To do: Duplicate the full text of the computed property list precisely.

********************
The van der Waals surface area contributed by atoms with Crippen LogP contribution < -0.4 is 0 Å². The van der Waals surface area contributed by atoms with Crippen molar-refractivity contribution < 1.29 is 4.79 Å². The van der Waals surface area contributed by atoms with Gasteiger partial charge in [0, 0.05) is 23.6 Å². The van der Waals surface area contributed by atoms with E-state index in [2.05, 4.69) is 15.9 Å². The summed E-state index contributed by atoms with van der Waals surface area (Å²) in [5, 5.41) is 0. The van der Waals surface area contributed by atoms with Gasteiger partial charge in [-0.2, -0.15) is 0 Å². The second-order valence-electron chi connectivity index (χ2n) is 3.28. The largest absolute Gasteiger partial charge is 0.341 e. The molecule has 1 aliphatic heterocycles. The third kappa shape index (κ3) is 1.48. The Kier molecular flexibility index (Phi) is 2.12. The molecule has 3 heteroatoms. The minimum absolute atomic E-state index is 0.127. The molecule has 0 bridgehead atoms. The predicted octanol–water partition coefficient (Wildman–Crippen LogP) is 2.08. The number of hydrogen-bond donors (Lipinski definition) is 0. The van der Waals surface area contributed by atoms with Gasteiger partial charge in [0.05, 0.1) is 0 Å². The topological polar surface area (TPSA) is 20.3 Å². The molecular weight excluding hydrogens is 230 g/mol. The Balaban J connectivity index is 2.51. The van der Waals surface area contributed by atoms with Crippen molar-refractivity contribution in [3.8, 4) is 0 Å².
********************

The van der Waals surface area contributed by atoms with Crippen LogP contribution < -0.4 is 0 Å². The van der Waals surface area contributed by atoms with Crippen molar-refractivity contribution < 1.29 is 4.79 Å². The van der Waals surface area contributed by atoms with Gasteiger partial charge in [0, 0.05) is 23.6 Å². The van der Waals surface area contributed by atoms with E-state index in [2.05, 4.69) is 15.9 Å². The summed E-state index contributed by atoms with van der Waals surface area (Å²) in [5, 5.41) is 0. The van der Waals surface area contributed by atoms with Gasteiger partial charge in [-0.2, -0.15) is 0 Å². The second-order valence-electron chi connectivity index (χ2n) is 3.28. The largest absolute Gasteiger partial charge is 0.341 e. The molecule has 1 aliphatic heterocycles. The third kappa shape index (κ3) is 1.48. The Kier molecular flexibility index (Phi) is 2.12. The molecule has 3 heteroatoms. The minimum absolute atomic E-state index is 0.127. The molecule has 0 bridgehead atoms. The predicted octanol–water partition coefficient (Wildman–Crippen LogP) is 2.08. The number of hydrogen-bond donors (Lipinski definition) is 0. The van der Waals surface area contributed by atoms with Gasteiger partial charge in [0.05, 0.1) is 0 Å². The topological polar surface area (TPSA) is 20.3 Å². The molecular weight excluding hydrogens is 230 g/mol. The Balaban J connectivity index is 2.51. The van der Waals surface area contributed by atoms with Crippen molar-refractivity contribution in [3.8, 4) is 0 Å².